A capital gains tax (CGT) is a tax on the profit realized on the sale of a non-inventory asset. The most common capital gains are realized from the sale of stocks, bonds, precious metals, real estate, and property.
Not all countries impose a capital gains tax and most have different rates of taxation for individuals and corporations. Countries that do not impose a capital gains tax include Bahrain, Barbados, Belize, Cayman Islands, Isle of Man, Jamaica, Sierra Leone, Singapore, and others. In some countries, such as Singapore, professional traders and those who trade frequently are taxed on such profits as a business income.
Capital gains tax can be payable on valuable items or assets sold at a profit. Antiques, shares, precious metals and second homes could be all subjects to the tax if you make enough money from them. How much tax is payable can differ. The lower boundary of profit that is big enough to have a tax imposed on it is set by the government. If the profit is lower than this limit it is tax-free. The profit is in most cases the difference between the amount (or value) an asset is sold and the amount it was bought for.
The tax rate of the capital gains tax depends on how much profit you gained and also on how much money you make annually. For example, in the UK the CGT is currently (tax year 2019-2020) 10% of the profit if your income is under £50,000, then it is 20% if your income exceeds this limit. There is an additional tax that adds 8% to the existing tax rate if the profit comes from residential property. If any property is sold with loss, it is possible to offset it against annual gains. The CGT allowance for one tax year in the UK is currently £12,000 for an individual and double (£24,000) if you are a married couple or in a civil partnership. For equities, an example of a popular and liquid asset, national and state legislation often has a large array of fiscal obligations that must be respected regarding capital gains. Taxes are charged by the state over the transactions, dividends and capital gains on the stock market. However, these fiscal obligations may vary from jurisdiction to jurisdiction.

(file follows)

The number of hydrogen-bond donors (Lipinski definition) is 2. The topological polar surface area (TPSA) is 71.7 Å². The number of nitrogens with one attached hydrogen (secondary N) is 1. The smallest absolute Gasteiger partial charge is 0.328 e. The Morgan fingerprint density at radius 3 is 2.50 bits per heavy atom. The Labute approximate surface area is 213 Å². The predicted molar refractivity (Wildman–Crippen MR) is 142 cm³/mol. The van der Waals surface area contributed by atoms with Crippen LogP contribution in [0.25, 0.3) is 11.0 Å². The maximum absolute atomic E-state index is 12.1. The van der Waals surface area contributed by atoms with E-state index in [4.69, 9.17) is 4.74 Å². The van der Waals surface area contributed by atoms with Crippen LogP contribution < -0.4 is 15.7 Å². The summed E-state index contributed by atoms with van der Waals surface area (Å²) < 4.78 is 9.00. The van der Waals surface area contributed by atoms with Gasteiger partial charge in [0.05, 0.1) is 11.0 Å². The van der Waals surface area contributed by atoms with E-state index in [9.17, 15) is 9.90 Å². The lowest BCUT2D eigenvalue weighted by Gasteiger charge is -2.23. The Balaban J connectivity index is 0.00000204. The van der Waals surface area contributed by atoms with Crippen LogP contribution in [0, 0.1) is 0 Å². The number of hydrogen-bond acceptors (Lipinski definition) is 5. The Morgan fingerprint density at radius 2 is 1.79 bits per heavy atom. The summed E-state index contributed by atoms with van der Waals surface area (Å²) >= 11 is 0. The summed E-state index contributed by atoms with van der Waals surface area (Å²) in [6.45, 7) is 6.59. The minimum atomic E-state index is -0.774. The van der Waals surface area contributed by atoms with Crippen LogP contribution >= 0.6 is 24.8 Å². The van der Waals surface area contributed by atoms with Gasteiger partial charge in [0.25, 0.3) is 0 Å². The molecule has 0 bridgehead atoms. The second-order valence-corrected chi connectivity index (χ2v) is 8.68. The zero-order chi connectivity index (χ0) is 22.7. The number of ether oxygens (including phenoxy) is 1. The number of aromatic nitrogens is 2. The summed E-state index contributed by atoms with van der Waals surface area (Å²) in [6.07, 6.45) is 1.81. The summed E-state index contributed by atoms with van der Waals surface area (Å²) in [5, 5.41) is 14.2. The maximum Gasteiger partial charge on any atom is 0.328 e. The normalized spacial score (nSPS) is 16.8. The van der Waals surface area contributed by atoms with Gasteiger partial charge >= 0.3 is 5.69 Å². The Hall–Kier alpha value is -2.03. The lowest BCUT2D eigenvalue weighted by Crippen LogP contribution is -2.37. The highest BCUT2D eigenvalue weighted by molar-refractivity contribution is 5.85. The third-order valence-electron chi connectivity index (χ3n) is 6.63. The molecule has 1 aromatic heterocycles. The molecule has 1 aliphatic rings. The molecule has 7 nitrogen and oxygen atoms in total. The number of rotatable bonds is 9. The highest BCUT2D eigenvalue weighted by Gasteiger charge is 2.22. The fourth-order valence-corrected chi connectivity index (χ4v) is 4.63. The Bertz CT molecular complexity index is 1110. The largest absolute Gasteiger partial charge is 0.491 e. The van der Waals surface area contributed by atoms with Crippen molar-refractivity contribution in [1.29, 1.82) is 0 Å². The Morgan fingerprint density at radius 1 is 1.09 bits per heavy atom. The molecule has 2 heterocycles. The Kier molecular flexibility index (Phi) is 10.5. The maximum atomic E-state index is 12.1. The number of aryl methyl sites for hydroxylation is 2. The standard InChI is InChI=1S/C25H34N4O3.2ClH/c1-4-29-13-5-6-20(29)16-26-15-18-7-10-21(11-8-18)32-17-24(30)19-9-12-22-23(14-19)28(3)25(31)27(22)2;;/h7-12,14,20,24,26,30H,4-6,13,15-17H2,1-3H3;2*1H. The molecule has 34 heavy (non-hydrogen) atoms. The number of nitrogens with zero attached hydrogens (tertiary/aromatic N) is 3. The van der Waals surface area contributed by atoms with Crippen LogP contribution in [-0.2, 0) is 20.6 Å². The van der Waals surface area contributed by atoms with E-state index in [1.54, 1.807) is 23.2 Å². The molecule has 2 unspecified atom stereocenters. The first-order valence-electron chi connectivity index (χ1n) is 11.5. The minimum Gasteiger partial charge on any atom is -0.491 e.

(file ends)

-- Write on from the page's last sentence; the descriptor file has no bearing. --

One conclusion implied by a 1996 study of the state of the EU's internal market is that there has been a deliberate but self-defeating "Dutch-auction" among European countries – designed to attract international investment by reducing taxation on capital to a level lower than all the other countries, thus starving national governments of income and increasing fiscal deficits.